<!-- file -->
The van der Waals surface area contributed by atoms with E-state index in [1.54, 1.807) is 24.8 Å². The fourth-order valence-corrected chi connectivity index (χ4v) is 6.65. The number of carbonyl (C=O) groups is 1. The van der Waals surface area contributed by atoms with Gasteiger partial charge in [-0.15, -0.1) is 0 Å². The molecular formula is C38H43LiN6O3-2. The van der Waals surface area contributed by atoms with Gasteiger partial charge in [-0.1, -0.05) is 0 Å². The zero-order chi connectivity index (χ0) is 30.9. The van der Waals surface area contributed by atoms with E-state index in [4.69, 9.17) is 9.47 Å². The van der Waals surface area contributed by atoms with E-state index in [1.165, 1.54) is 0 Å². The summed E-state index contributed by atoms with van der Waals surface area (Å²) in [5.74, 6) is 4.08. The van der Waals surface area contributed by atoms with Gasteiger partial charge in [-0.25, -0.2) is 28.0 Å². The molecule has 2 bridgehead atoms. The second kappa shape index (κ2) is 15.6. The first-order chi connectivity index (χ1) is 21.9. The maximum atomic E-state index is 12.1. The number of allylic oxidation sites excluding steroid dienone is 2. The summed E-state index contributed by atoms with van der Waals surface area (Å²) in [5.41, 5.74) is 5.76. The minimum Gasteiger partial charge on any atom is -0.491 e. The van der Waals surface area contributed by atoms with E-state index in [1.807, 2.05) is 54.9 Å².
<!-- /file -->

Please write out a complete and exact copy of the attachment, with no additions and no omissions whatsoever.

The van der Waals surface area contributed by atoms with E-state index in [1.54, 1.807) is 24.8 Å². The fourth-order valence-corrected chi connectivity index (χ4v) is 6.65. The number of carbonyl (C=O) groups is 1. The van der Waals surface area contributed by atoms with Gasteiger partial charge in [-0.15, -0.1) is 0 Å². The molecular formula is C38H43LiN6O3-2. The van der Waals surface area contributed by atoms with Gasteiger partial charge in [-0.1, -0.05) is 0 Å². The zero-order chi connectivity index (χ0) is 30.9. The van der Waals surface area contributed by atoms with E-state index in [4.69, 9.17) is 9.47 Å². The van der Waals surface area contributed by atoms with E-state index in [1.165, 1.54) is 0 Å². The summed E-state index contributed by atoms with van der Waals surface area (Å²) in [5.74, 6) is 4.08. The van der Waals surface area contributed by atoms with Gasteiger partial charge in [-0.25, -0.2) is 28.0 Å². The molecule has 2 bridgehead atoms. The second kappa shape index (κ2) is 15.6. The first-order chi connectivity index (χ1) is 21.9. The maximum atomic E-state index is 12.1. The number of allylic oxidation sites excluding steroid dienone is 2. The summed E-state index contributed by atoms with van der Waals surface area (Å²) in [5.41, 5.74) is 5.76. The minimum Gasteiger partial charge on any atom is -0.491 e. The van der Waals surface area contributed by atoms with E-state index in [1.807, 2.05) is 54.9 Å².